Radon is a colorless and odorless natural gas resulting from the decay of uranium, present everywhere in the earth's crust. Outside, the gas is released into the atmosphere where its concentration is of no concern. However, modern construction techniques mean homes are more airtight than before, and radon can be present at higher concentrations.
Radon studies conducted in 2012 in 424 homes in the Kitigan Zibi Anishinabeg First Nation community located in Western Quebec, revealed that 42% of these homes had radon levels above the Government of Canada’s radon guideline of 200 Bq/m3Footnote 1. The Kitigan Zibi Anishinabeg band council took a very proactive stance to reduce radon levels in the affected homes and provide information to local residents about radon mitigation.
In addition to this large-scale successful community radon mitigation program, research was also conducted on the most commonly-used radon mitigation measure, called active soil depressurization. This system works by sucking air (and therefore radon) from beneath the foundation of a home and exhausting it outside. This air is pulled by a fan, and passes through a pipe to move out of the home.
In addition to active soil depressurization, it is possible to reduce radon levels in homes with the addition of a passive radon stack, which doesn’t include a fan but simply provides a passage for the air to be exhausted to the outside.
In 2014, British Columbia became the first province in Canada to mandate for residential construction the installation, in their radon-prone regions, of a passive radon stack extending upwards through the building and ending above the roofline. Theoretically, these can be more effective in cold climates due to the bigger temperature difference between the indoors and outdoors during colder months. However, there has been limited field-testing of passive radon stacks in Canadian homes.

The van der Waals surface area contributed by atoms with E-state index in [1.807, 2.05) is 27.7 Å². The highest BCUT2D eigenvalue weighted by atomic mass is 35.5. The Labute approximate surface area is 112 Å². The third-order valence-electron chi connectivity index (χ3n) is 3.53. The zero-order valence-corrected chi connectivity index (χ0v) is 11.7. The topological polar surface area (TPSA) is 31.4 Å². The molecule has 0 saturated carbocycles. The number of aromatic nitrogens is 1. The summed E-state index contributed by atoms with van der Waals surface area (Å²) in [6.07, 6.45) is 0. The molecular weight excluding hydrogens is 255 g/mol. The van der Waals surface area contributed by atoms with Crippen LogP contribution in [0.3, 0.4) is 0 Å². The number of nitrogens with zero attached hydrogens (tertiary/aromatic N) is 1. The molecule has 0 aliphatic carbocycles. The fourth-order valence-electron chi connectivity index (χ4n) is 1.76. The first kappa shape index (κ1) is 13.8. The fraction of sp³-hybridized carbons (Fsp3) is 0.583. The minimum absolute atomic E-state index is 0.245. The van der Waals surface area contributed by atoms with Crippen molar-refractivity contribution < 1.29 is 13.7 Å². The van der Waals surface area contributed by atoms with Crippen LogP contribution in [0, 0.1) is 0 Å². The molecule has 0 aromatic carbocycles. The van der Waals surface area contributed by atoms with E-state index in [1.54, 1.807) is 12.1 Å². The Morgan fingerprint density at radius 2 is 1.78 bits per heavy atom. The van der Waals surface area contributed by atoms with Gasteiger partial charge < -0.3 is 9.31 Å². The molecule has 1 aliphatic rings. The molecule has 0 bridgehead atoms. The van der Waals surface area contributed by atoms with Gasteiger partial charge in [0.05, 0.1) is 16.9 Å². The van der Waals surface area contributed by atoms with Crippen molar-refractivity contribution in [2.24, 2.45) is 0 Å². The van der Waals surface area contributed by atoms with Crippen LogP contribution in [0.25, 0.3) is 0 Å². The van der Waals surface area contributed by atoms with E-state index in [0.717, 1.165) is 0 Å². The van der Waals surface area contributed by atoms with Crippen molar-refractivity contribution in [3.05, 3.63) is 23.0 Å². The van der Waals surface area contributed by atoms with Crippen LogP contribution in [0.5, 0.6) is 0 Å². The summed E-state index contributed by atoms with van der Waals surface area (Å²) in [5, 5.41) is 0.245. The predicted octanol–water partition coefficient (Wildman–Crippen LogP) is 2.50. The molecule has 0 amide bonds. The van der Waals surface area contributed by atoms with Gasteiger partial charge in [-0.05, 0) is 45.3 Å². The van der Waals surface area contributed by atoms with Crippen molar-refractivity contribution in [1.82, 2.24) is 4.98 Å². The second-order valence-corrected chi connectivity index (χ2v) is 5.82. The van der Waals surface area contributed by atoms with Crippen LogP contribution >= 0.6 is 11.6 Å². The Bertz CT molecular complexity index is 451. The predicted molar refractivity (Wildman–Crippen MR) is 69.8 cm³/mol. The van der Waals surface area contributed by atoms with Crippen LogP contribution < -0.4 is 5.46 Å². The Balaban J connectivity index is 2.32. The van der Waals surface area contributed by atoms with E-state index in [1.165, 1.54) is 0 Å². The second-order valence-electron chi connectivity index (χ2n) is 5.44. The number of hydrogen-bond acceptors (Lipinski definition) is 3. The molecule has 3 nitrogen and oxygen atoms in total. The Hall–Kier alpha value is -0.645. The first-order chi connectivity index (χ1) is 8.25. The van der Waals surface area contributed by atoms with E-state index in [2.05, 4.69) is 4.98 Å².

Since 2017, the National Research Council (NRC) Canada and Health Canada conducted comprehensive investigations on the effectiveness of passive radon stacks in reducing radon concentrations in more than 20 homes in Ontario, Quebec and British Columbia. The results so far demonstrate that the passive radon stacks in the tested homes were able to reduce the indoor radon concentration by 40 to 90%. In all the homes with high radon concentrations, the passive radon stacks have been able to reduce the radon concentrations to below the Canadian guideline of 200 Bq/m3.
Recently, the National Research Council’s (NRC) research project team, led by Dr. Liang Grace Zhou (NRC) and Jeff Whyte (Health Canada), has recruited eight newly constructed homes in Kitigan Zibi Anishinabeg First Nation community to join the field study for passive radon stacks. Marcel Brascoupé, owner of MB Radon Solutions, is a radon mitigation professional certified by the Canadian National Radon Proficiency Program who will be working with the research team to install the passive radon stacks in these homes. This radon mitigation measure will be tested between January and December 2020. At the end of the testing period, if the radon levels in these homes remain above the Canadian radon guideline value, the NRC research project will subsidize the conversion of the passive radon stack to an active soil depressurization system by adding a fan to the system and the houses will be re-tested.
This project is a great example to show that radon mitigation systems help keep homes safe.